McClellan lights a short fuse

Ken Jones meets the highly explosive puncher who is convinced he can blast his way to Nigel Benn's world crown
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The Independent Online
Young boxers working out at the Peacock gymnasium in Canning Town this week were advised to pause in their labours and study Gerald McClellan. "Watch how he gets into position, his footwork, his balance," trainers could be heard saying.

The 27-year-old American from Freeport, Illinois, who is challenging Nigel Benn for the World Boxing Council super-middleweight championship at the London Arena tonight had completed sparring, but his movements in the ring were enough to justify undivided attention.

Keen observation was understandable because McClellan's reputation is that of a scientifically chilling puncher. His last three opponents, including Julian Jackson, who knocked Herol Graham silly when they fought for the WBC 11st 6lb title, went inside two minutes. A majority ended up as if they had been assaulted with a bar stool. There are intellectual qualities in McClellan's style, but his principle objective is to quickly induce a state of mind commonly known as unconscious. Explosive is the word used most frequently to describe his method.

It was an index of the impression McClellan conveys when a bystander in the gym, an old fighter, raised two fingers in forecasting the point at which he expects tonight's proceedings to be violently terminated. On receipt of this information, the challenger smiled approvingly. "I don't intend hanging around in there," he said.

In the development of artists, an essential element is a correct dosage of disappointment. The important thing is that they interpret defeats as a challenge. When addressing the two losses on his record, each on points over eight rounds, McClellan said: "The first was due to a lack of sparring, while the second was down to overwork in the gym. It was all part of finding out about myself as a fighter. I guess you could call it the learning process. Since then I've got 21 straight wins, so I'm on track now."

McClellan's decision to relinquish the 11st 6lb title after three ferociously successful defences was the result of a weight problem. "I could no longer make the weight comfortably," he said. "Sometimes I was as much as 10lb over only a short while before the fight. Coming in at 168lb isn't a problem."

Narrow eyes, set wide, the pupils brown and darting, suggest a lot about the challenger. You suppose the keenest reflexes and demonstrations of immaculate timing. They harden when people question his stamina. "I always go for a quick finish and I'm confident that a knock-out will happen," he said. "Of course, it makes sense to train for 12 rounds but Benn isn't going that far, believe me."

The correct conclusion is that McClellan goes to his corner with a great deal of self- assurance, trusting implicitly in the power he was born with. "You can't make a puncher," he said. "It's something that's in you, something I find tremendously thrilling. I get a greater buzz from a knock-out than I do from sex. Getting the power on, watching an opponent fall. There isn't another experience to compare with it."

Embittered when he was not chosen for the 1988 Olympics in Seoul despite a victory over Roy Jones, who holds the International Boxing Federation 12st championship, and is considered, pound for pound, to be the most accomplished fighter currently at work, McClellan turned professional with Emmanuel Steward. It was at Steward's gymnasium, the Kronk in Detroit, that McClellan fully developed the attitude that even opponents of long experience find intimidating. "As an amateur I was more of a boxer," he said, "but once I realised the power was there I went with it."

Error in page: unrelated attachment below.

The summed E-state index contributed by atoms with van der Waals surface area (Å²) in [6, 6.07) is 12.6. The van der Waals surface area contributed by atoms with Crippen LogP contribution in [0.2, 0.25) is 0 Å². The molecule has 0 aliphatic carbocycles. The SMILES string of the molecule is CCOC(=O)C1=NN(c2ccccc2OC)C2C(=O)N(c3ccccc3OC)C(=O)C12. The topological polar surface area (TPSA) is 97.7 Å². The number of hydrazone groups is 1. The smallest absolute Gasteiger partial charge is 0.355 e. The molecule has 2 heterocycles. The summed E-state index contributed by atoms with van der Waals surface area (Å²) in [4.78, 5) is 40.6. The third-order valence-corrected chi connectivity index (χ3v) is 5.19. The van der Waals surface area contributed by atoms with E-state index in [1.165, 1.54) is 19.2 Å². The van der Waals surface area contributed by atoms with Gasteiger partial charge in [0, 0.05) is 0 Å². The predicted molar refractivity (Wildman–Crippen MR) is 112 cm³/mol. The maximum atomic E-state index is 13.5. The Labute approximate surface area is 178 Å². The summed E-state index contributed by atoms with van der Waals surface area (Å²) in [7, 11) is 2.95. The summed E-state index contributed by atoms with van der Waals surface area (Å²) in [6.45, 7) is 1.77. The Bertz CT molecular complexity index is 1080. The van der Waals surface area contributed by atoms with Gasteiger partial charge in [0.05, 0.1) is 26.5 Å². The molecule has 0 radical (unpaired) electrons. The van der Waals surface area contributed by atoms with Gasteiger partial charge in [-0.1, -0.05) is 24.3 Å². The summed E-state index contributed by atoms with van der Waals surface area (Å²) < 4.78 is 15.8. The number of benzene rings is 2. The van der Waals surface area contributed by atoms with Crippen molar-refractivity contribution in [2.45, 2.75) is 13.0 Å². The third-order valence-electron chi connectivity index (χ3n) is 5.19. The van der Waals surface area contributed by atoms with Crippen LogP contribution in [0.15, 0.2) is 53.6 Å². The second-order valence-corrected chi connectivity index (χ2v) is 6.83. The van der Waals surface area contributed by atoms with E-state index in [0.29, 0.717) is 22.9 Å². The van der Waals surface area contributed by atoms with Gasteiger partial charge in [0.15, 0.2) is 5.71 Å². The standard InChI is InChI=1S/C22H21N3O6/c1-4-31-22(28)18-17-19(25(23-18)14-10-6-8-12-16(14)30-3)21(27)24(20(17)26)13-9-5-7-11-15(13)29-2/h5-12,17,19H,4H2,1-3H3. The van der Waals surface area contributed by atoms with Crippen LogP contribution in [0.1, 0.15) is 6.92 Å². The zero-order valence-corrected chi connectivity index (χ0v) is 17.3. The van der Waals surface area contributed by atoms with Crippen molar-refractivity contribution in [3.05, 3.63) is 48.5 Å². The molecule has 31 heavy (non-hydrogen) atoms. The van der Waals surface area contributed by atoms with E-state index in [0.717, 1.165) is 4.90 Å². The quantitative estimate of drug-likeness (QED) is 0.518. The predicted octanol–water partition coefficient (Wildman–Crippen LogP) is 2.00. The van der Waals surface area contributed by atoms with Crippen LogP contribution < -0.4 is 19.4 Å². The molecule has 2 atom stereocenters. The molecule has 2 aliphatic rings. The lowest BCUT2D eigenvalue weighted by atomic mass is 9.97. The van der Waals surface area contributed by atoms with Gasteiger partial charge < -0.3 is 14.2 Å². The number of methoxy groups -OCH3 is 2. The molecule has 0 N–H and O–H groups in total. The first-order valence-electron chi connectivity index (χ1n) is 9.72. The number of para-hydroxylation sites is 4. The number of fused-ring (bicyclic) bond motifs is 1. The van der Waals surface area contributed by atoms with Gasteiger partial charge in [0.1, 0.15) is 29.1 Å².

Also, McClellan went off in another direction, taking up again with his original trainer, Stan Johnson, after a split with Steward. "I didn't think Manny was giving me enough of his time," he said. "I considered myself to be top man at the Kronk but Manny paid more attention to Michael Moorer."

It was early in the afternoon of a bright day and McClellan was smartly, if extravagantly, turned out in a mustard-coloured suit, a gold medallion dangling from a crew collar. Predictably, his boxing heroes are Mike Tyson and Thomas Hearns, both renowned hitters. Muhammad Ali and Sugar Ray Leonard? "They weren't my kind of fighters," McClellan replied.

McClellan's credentials were first established in a British ring when he knocked out John Mugabe in one round at the Royal Albert Hall in London to gain the World Boxing Organisation championship vacated by Chris Eubank. In keeping with his lucrative policy of avoiding all unnecessary risks, Eubank had kept McClellan at a safe distance.

At 27, standing 5ft 11in, McClellan cuts an impressive figure. "Because his fights don't last very long it is difficult to assess McClellan fully," Ed Schuyler, of the Associated Press, said. "But certainly he carries a lot of natural power and is extremely quick. And he's no head hunter. The body shots, wicked left hooks, are ruinous. If Benn is looking to make it a long fight, supposing perhaps that McClellan will slow up after five or six rounds, he'll have to withstand a lot of punishment."

McClellan goes along completely with that theory. "I can out-box Benn," he said, "but I don't need the exercise. Why stand there for 12 rounds when I can get it over in one."

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